Organised chaos

To the untrained eye, Rome can seem like a particularly disorganised city. The energy of its squares and markets, the cacophony of the traffic and the enthusiasm of its sports fans and pilgrims may overwhelm, but one of Rome’s greatest gifts to its citizens is its ability to calmly organise chaos.

Take yesterday, for example. With 15,000 runners and nearly two million spectators due in town for the annual Rome marathon, the city was ready to slide into paralysis for at least seven hours from its 9.30 am race start.

Only a certain Pope Francesco was also scheduled to say his first Angelus in St. Peter’s Square at 12 noon, drawing some 300,000 worshippers and tourists to the Vatican. The marathon still went ahead, slightly deviated from its usual course along the flanks of St. Peter’s Basilica, with the traffic of pilgrims guided from the east of the square via the underground stop.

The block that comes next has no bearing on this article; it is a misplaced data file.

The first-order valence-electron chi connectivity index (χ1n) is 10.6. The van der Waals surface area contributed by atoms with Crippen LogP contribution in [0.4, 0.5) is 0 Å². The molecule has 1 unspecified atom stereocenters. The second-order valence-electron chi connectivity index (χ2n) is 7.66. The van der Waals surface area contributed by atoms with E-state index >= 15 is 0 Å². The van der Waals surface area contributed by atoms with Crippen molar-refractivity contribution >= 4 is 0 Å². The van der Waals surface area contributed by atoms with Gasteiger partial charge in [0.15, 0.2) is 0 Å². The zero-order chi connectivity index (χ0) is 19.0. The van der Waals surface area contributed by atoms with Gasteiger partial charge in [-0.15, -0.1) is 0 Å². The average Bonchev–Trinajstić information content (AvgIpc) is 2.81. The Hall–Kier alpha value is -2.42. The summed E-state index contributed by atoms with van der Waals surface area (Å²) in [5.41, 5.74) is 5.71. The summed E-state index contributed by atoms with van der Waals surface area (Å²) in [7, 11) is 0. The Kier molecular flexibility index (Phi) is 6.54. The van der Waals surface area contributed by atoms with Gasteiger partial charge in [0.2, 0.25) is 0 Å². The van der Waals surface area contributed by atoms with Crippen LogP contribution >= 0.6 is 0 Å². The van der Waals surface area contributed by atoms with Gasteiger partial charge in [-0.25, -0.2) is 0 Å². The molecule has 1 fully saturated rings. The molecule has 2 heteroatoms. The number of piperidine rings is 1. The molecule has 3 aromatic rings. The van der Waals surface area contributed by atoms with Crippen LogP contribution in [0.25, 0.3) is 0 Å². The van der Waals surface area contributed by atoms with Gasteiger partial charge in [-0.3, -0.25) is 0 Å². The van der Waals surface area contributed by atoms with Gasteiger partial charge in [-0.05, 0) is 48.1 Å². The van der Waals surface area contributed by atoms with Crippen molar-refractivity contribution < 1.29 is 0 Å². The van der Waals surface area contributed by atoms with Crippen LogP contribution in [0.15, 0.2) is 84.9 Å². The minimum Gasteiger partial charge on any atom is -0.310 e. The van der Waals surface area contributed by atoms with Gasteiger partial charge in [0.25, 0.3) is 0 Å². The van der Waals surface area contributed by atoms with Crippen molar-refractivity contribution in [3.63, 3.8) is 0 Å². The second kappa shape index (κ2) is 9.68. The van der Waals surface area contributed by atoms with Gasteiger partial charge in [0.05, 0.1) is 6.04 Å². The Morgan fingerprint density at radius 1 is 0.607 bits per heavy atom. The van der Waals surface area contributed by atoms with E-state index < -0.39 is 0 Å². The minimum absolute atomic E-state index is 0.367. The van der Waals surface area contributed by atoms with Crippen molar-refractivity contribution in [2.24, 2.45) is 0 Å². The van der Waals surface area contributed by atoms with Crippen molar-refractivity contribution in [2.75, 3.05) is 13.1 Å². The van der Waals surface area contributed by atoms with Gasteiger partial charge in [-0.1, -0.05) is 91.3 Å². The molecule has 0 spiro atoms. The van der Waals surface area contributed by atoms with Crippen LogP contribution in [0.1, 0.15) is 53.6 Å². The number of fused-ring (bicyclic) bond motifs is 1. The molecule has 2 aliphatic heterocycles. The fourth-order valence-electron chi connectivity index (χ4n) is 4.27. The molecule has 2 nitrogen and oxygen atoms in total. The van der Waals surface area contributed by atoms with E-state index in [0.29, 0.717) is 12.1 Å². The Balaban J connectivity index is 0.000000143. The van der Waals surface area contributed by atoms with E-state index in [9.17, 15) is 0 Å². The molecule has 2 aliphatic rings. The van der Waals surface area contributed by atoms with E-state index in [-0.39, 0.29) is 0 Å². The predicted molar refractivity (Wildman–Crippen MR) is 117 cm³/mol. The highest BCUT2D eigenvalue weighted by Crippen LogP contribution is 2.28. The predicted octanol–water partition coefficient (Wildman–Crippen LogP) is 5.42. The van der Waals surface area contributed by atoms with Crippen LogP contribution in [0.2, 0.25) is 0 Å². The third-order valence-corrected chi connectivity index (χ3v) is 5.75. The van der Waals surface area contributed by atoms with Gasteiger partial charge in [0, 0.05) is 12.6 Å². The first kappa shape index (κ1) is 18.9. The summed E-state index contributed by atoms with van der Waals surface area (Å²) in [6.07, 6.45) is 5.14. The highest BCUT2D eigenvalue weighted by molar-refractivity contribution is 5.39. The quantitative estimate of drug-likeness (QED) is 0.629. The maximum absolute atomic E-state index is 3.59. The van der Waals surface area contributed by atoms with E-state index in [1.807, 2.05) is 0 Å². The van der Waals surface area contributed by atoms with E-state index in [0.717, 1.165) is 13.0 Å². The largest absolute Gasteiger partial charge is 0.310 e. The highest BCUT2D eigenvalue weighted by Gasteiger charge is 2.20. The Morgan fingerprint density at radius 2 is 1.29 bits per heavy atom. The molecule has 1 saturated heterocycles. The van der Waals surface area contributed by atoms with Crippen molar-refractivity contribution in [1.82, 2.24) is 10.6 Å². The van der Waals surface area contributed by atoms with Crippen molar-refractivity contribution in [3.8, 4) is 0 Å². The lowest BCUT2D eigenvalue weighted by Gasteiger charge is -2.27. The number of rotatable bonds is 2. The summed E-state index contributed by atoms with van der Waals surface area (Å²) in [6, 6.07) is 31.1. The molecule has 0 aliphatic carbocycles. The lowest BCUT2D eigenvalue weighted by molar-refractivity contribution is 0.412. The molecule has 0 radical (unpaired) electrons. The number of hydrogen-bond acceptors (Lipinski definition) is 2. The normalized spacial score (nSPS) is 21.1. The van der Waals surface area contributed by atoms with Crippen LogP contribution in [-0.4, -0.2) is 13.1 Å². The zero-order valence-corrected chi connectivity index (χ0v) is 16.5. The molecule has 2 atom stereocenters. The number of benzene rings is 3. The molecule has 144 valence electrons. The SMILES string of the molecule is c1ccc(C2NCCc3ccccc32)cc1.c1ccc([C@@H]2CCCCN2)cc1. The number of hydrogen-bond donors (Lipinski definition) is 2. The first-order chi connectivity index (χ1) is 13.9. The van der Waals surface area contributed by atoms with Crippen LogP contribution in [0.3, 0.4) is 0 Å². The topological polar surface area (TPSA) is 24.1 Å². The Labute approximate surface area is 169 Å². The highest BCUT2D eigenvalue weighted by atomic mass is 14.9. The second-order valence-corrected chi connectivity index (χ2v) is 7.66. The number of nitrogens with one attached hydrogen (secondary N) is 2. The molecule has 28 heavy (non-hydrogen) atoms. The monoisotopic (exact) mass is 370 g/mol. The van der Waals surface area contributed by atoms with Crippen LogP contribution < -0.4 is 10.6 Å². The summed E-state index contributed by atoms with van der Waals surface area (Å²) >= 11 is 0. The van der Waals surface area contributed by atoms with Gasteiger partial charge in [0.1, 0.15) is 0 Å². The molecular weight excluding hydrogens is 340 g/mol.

Spare a thought for the workers from Rome’s so daintily named “urban decorum” squad – street cleaners and dustbin-men and women – who installed some 260 chemical toilets around the city, including 20 disabled ones, and spread across Rome in the wake of the Angelus and the marathon in 50 rubbish trucks and cleaning vehicles to restore the city to its glory.

Words © Isobel Lee